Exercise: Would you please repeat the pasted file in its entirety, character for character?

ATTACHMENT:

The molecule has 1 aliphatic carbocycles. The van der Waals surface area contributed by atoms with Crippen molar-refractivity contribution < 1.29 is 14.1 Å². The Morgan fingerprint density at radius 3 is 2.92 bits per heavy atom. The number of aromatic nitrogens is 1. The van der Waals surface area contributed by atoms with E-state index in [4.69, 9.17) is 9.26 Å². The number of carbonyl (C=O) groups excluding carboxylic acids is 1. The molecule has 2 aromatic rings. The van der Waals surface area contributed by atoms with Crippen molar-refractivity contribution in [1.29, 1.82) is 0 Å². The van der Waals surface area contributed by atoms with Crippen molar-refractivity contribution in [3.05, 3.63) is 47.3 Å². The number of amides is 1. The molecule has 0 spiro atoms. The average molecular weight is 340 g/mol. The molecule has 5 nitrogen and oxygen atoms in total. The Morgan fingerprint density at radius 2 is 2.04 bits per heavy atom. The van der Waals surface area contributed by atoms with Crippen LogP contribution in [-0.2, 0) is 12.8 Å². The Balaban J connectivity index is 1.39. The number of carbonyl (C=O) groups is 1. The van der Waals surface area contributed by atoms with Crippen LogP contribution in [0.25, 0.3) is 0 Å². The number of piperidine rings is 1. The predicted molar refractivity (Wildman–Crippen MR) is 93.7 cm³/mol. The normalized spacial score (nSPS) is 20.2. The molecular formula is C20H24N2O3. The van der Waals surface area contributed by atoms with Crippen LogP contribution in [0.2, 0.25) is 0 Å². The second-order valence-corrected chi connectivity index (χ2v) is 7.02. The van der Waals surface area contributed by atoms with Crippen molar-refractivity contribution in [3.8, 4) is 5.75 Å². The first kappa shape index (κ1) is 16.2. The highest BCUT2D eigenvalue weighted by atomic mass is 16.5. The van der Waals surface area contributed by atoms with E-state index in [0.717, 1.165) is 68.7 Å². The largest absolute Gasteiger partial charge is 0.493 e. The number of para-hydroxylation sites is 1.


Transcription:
The molecule has 1 aliphatic carbocycles. The van der Waals surface area contributed by atoms with Crippen molar-refractivity contribution < 1.29 is 14.1 Å². The Morgan fingerprint density at radius 3 is 2.92 bits per heavy atom. The number of aromatic nitrogens is 1. The van der Waals surface area contributed by atoms with E-state index in [4.69, 9.17) is 9.26 Å². The number of carbonyl (C=O) groups excluding carboxylic acids is 1. The molecule has 2 aromatic rings. The van der Waals surface area contributed by atoms with Crippen molar-refractivity contribution in [1.29, 1.82) is 0 Å². The van der Waals surface area contributed by atoms with Crippen molar-refractivity contribution in [3.05, 3.63) is 47.3 Å². The number of amides is 1. The molecule has 0 spiro atoms. The average molecular weight is 340 g/mol. The molecule has 5 nitrogen and oxygen atoms in total. The Morgan fingerprint density at radius 2 is 2.04 bits per heavy atom. The van der Waals surface area contributed by atoms with Crippen LogP contribution in [-0.2, 0) is 12.8 Å². The Balaban J connectivity index is 1.39. The number of carbonyl (C=O) groups is 1. The van der Waals surface area contributed by atoms with Crippen LogP contribution in [0.25, 0.3) is 0 Å². The number of piperidine rings is 1. The predicted molar refractivity (Wildman–Crippen MR) is 93.7 cm³/mol. The normalized spacial score (nSPS) is 20.2. The molecular formula is C20H24N2O3. The van der Waals surface area contributed by atoms with Crippen LogP contribution in [0.2, 0.25) is 0 Å². The second-order valence-corrected chi connectivity index (χ2v) is 7.02. The van der Waals surface area contributed by atoms with Crippen molar-refractivity contribution in [3.8, 4) is 5.75 Å². The first kappa shape index (κ1) is 16.2. The highest BCUT2D eigenvalue weighted by atomic mass is 16.5. The van der Waals surface area contributed by atoms with E-state index in [0.717, 1.165) is 68.7 Å². The largest absolute Gasteiger partial charge is 0.493 e. The number of para-hydroxylation sites is 1.